Where Are We Going?

I think of magic as moving in three directions, and they all include the dissolution of “traditional” magic. I see this dissolution as a good thing because to me the idea of performing a "magic show" always seemed kind of silly, as "magic" is not a strong enough through-line to constitute a full show or artistic work. When you see a piece of theater there is an overarching plot. When you see an art exhibit there is a unifying idea. But a lot of magic shows are basically just "I have a series of impossible things that I want to show you," and that is not in and of itself enough of a through-line to hold a show together.

Basically, magic is a tool. It allows us to bend and change and shake and play with other people's realities in all sorts of interesting ways. Doing a show whose through-line is just "magic" is like saying "I'm going to shake up your reality just because I can." It can be fun, but it lacks (literally) a purpose. On top of that, things seen inside a theater and formal performance often lack a resonance with people's realities outside of that theater, so the shake-up isn't that deep or long lasting.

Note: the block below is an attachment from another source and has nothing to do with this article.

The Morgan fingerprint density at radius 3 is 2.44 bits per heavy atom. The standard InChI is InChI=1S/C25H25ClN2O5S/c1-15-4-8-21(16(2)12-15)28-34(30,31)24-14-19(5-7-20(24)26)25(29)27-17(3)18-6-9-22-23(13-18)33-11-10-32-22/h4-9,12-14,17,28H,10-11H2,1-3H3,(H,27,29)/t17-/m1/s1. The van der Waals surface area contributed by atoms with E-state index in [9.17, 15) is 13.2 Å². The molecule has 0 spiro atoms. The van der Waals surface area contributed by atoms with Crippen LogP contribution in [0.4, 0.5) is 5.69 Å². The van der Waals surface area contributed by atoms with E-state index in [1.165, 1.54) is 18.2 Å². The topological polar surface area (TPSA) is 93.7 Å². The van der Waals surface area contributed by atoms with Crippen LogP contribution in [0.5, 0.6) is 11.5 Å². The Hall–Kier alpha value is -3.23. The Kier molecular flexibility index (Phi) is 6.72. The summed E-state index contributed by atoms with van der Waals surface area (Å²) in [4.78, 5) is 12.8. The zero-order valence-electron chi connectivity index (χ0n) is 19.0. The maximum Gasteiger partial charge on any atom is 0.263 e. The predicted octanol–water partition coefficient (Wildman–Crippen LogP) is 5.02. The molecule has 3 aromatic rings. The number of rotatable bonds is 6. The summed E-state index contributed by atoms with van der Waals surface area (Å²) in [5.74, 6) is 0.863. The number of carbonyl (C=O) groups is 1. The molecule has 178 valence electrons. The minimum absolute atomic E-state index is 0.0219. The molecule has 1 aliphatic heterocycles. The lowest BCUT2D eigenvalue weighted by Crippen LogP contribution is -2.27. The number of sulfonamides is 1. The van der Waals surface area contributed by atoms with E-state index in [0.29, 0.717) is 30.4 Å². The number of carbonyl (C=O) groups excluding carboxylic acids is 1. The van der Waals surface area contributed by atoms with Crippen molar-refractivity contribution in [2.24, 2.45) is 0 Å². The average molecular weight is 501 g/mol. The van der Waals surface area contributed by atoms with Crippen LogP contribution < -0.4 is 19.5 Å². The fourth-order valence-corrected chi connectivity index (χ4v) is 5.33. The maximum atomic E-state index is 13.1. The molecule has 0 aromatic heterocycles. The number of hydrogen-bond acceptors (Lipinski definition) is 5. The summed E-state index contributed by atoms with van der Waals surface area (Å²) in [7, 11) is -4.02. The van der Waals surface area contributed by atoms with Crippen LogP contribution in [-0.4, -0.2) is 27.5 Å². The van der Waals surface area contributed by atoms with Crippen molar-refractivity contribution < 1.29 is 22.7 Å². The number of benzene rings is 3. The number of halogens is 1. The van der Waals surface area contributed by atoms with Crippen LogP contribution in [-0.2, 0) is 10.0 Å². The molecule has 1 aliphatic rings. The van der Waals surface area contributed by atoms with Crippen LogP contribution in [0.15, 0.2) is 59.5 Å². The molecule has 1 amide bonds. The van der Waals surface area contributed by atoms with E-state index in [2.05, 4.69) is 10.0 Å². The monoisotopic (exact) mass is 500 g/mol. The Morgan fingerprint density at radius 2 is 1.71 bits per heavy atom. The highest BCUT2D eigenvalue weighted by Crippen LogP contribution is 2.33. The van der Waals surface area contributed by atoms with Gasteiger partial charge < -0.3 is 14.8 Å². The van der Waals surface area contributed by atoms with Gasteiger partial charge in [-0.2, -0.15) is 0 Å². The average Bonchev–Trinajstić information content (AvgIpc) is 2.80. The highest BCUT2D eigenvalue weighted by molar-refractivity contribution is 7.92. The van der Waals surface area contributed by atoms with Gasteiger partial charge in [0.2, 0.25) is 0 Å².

Instead, magic must be put in service to other ideas. Instead of saying “this is a magic show," I want to see an art exhibit that uses elements of magic philosophy and method to heighten the experience and make its impact on the viewer's reality more potent. I want a theater piece that uses magic methods to accentuate the fact that a character is supposed to feel surreal or unconnected to our common rules of life. Maybe the best way to represent that is that they literally float off the stage, and if so magic-as-a-tool is ready to step in and provide that extra layer of experience. Now instead of a levitation just being a “wow how is he doing that” moment, it is in service to the creation of a character. This blending of magic into other artistic form is the first direction I see magic as going. We have already seen examples of this with things like Teller's production of The Tempest, and with magic's long relationship with film special effects.